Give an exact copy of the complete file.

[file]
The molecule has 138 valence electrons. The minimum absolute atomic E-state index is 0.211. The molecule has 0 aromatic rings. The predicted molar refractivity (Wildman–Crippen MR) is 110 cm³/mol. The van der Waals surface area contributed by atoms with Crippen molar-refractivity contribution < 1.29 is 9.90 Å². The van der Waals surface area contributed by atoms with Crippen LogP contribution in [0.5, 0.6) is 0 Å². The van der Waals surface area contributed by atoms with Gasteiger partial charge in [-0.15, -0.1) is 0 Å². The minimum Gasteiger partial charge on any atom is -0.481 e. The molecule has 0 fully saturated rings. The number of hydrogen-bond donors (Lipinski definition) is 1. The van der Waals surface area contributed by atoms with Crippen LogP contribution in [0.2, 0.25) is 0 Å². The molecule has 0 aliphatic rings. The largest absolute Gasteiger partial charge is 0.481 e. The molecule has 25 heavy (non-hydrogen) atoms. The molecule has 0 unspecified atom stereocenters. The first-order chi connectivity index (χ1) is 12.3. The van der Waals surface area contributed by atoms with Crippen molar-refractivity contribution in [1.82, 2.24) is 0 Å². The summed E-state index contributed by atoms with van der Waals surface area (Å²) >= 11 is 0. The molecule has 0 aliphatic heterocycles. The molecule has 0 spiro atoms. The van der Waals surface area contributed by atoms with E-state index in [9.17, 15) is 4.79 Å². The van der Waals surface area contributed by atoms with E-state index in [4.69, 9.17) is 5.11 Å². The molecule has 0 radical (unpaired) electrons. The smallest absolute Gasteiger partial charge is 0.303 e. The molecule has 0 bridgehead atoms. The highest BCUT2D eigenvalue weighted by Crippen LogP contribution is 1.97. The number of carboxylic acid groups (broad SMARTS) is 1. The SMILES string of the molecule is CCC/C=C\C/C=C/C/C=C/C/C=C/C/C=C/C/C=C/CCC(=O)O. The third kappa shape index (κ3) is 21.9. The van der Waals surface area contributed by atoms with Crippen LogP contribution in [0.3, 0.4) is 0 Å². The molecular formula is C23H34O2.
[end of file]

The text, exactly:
The molecule has 138 valence electrons. The minimum absolute atomic E-state index is 0.211. The molecule has 0 aromatic rings. The predicted molar refractivity (Wildman–Crippen MR) is 110 cm³/mol. The van der Waals surface area contributed by atoms with Crippen molar-refractivity contribution < 1.29 is 9.90 Å². The van der Waals surface area contributed by atoms with Crippen LogP contribution in [0.5, 0.6) is 0 Å². The van der Waals surface area contributed by atoms with Gasteiger partial charge in [-0.15, -0.1) is 0 Å². The minimum Gasteiger partial charge on any atom is -0.481 e. The molecule has 0 fully saturated rings. The number of hydrogen-bond donors (Lipinski definition) is 1. The van der Waals surface area contributed by atoms with Crippen LogP contribution in [0.2, 0.25) is 0 Å². The molecule has 0 aliphatic rings. The largest absolute Gasteiger partial charge is 0.481 e. The molecule has 25 heavy (non-hydrogen) atoms. The molecule has 0 unspecified atom stereocenters. The first-order chi connectivity index (χ1) is 12.3. The van der Waals surface area contributed by atoms with Crippen molar-refractivity contribution in [1.82, 2.24) is 0 Å². The summed E-state index contributed by atoms with van der Waals surface area (Å²) >= 11 is 0. The molecule has 0 aliphatic heterocycles. The molecule has 0 spiro atoms. The van der Waals surface area contributed by atoms with E-state index in [9.17, 15) is 4.79 Å². The van der Waals surface area contributed by atoms with E-state index in [4.69, 9.17) is 5.11 Å². The molecule has 0 radical (unpaired) electrons. The smallest absolute Gasteiger partial charge is 0.303 e. The molecule has 0 bridgehead atoms. The highest BCUT2D eigenvalue weighted by Crippen LogP contribution is 1.97. The number of carboxylic acid groups (broad SMARTS) is 1. The SMILES string of the molecule is CCC/C=C\C/C=C/C/C=C/C/C=C/C/C=C/C/C=C/CCC(=O)O. The third kappa shape index (κ3) is 21.9. The van der Waals surface area contributed by atoms with Crippen LogP contribution in [0.3, 0.4) is 0 Å². The molecular formula is C23H34O2.